Thursday, April 21, 2011

An Easter Project- New Life for an Old Chair

It's probably pathetic but there's not many feelings better then the heady rush of scoring a deal. Cheap thrill, I know. Perhaps it harkens back to my foremother's biological 'gatherer' instinct, perhaps it's thanks to the competitive nature of a bunch of cheap aunts. Whatever it is, I LOVE when I can announce (brag about?) a deal.

Like the Lululemon sweater I'm wearing: $3.99 at a thrift shop. Like my last couch: free from the back alley behind a VERY clean, respectable house by Kingsway mall. Like my 4 slice toaster: 90% off at consignment.

Yeah, the bragging can get a little wearing... but I mean no harm.

And besides, not all the things I score for cheap start out beautiful. Like this occasional chair from the 60s. I share this project in honour of the long weekend. And in honour of Easter, a celebration of the broken becoming beautiful. 

$10 got me a scratchy, stained chair with decent springs and great shape. It had already been recovered before so the fabric was easy to pull off. The skirt was the first thing to go!
I 'Spray 9'd' (glue in a can) the whole chair and added four layers of batting from the fabric store. This stuff is cheap and is a great way to add padding, shape and support. It's like a good push up bra to tired breasts.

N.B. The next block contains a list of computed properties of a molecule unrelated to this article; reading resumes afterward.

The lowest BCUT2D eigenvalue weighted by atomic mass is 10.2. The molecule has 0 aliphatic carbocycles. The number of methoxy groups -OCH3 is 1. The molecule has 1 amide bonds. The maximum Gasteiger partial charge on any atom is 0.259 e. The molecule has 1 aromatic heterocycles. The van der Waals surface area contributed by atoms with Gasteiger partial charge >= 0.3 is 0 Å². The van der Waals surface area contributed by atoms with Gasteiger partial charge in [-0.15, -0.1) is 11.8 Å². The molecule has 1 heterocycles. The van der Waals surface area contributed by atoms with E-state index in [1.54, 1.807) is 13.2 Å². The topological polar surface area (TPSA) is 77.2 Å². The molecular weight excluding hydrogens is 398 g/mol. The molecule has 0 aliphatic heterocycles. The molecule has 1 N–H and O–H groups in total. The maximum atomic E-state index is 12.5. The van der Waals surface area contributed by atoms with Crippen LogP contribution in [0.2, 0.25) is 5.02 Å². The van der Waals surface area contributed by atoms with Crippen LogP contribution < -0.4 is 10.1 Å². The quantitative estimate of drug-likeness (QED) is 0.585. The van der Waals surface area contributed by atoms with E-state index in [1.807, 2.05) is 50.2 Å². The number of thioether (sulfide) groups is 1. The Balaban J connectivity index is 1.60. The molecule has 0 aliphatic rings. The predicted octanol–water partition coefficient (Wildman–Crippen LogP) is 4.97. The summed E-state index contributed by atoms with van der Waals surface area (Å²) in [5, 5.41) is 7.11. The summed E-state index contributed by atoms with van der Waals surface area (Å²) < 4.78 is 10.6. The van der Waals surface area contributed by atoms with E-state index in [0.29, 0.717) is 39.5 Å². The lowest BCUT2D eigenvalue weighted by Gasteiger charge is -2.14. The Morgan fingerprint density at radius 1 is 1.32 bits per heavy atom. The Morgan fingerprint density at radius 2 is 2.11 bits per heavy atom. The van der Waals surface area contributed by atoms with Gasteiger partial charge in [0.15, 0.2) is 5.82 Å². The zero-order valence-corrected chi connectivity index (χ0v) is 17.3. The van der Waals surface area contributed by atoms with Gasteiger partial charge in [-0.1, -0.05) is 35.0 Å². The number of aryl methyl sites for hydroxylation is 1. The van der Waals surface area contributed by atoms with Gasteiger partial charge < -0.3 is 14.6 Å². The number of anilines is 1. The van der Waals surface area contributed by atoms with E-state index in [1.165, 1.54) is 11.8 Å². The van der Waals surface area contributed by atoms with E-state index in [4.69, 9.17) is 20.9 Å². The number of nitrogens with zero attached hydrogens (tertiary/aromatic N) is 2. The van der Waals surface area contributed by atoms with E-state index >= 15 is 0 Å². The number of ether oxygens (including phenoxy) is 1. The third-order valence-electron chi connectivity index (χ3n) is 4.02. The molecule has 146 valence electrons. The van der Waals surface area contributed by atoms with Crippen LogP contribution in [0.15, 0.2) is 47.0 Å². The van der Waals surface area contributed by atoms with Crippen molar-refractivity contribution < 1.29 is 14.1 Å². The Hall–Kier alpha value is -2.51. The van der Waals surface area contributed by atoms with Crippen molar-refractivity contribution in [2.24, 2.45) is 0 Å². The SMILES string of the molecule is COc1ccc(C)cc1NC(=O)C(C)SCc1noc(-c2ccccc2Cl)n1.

Madi's bum could not be photoshopped out of this picture, sorry about that! I laid the old pieces onto the new.

This is the main reason I go to the trouble of removing the old fabric. At first it seems simpler to upholster over the original material-- but while it may cut out a step it ADDS LOTS OF TIME at the fitting stage as one fiddles with size and cut!

The bottom piece goes on. Notice I removed the legs to staple the fabric on the bottom then was able to cover the staples with the leg piece. It's a cleaner finished look--- it also is easier to work without the legs flailing about at the stapler.

The most difficult part in recovering furniture is making neat folds in the fabric, like here on the front corners and back edges.

While I didn't take a close up, the finished chair has a couple brown buttons on the top section that I added BEFORE the back piece went on. If you peer carefully at this picture (taken before my fancy camera entered our home!) you'll notice the hammered nails lining the bottom of the chair. I love the look of them but they were a PAIN in the derriere to put on straight. While they probably DOUBLED the time this project took me, I still am telling myself they were the finishing touch.

Calculating all my materials: glue, nails, material and initial investment for the chair, this project cost $50 and took about 8 hours (3 of those hours were comprised of swearing at nails).


coffee_pot said...

Love the updated chair look!!! I was not gifted with a good eye like that, but certainly admire people who hold this ability! Kudos to you!!

Evelyn in Canada said...

I love your fabric for the new chair, but I was mostly wondering why you have your Christmas tree up at Easter? Or was this a Christmas project for you and you're suggested we do it at Easter?

An Avenue Homesteader said...

Good eye Evelyn! The project was a christmas present for my sister in law. Since I couldn't wrap it, we put the chair out and she sat on it as she opened my 'gift'- a book with the pictures I posted here. Of course the last page was the chair done-- and she finally figured out that the chair she sat on was hers.